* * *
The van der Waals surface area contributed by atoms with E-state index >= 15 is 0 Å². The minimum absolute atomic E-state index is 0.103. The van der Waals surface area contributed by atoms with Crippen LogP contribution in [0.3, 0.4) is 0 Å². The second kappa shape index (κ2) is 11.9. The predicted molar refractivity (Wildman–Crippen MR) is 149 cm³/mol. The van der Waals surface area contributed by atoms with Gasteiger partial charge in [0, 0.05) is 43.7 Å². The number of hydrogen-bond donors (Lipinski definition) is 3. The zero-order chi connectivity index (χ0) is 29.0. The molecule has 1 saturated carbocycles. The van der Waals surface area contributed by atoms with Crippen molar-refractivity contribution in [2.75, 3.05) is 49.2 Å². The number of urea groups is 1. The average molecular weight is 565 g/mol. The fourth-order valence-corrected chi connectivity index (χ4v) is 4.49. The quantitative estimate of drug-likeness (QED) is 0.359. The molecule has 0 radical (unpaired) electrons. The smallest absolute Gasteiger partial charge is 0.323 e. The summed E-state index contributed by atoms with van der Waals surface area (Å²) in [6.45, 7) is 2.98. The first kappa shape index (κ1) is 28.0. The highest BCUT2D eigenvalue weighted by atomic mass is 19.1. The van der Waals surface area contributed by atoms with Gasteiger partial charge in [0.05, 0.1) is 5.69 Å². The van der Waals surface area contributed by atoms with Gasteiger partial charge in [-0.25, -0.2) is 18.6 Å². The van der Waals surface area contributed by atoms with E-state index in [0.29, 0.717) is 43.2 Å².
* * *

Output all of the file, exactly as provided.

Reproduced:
The van der Waals surface area contributed by atoms with E-state index >= 15 is 0 Å². The minimum absolute atomic E-state index is 0.103. The van der Waals surface area contributed by atoms with Crippen LogP contribution in [0.3, 0.4) is 0 Å². The second kappa shape index (κ2) is 11.9. The predicted molar refractivity (Wildman–Crippen MR) is 149 cm³/mol. The van der Waals surface area contributed by atoms with Gasteiger partial charge in [0, 0.05) is 43.7 Å². The number of hydrogen-bond donors (Lipinski definition) is 3. The zero-order chi connectivity index (χ0) is 29.0. The molecule has 1 saturated carbocycles. The van der Waals surface area contributed by atoms with Crippen molar-refractivity contribution in [2.75, 3.05) is 49.2 Å². The number of urea groups is 1. The average molecular weight is 565 g/mol. The fourth-order valence-corrected chi connectivity index (χ4v) is 4.49. The quantitative estimate of drug-likeness (QED) is 0.359. The molecule has 0 radical (unpaired) electrons. The smallest absolute Gasteiger partial charge is 0.323 e. The summed E-state index contributed by atoms with van der Waals surface area (Å²) in [6.45, 7) is 2.98. The first kappa shape index (κ1) is 28.0. The highest BCUT2D eigenvalue weighted by atomic mass is 19.1. The van der Waals surface area contributed by atoms with Gasteiger partial charge in [0.05, 0.1) is 5.69 Å². The van der Waals surface area contributed by atoms with Gasteiger partial charge in [-0.25, -0.2) is 18.6 Å². The van der Waals surface area contributed by atoms with E-state index in [0.29, 0.717) is 43.2 Å².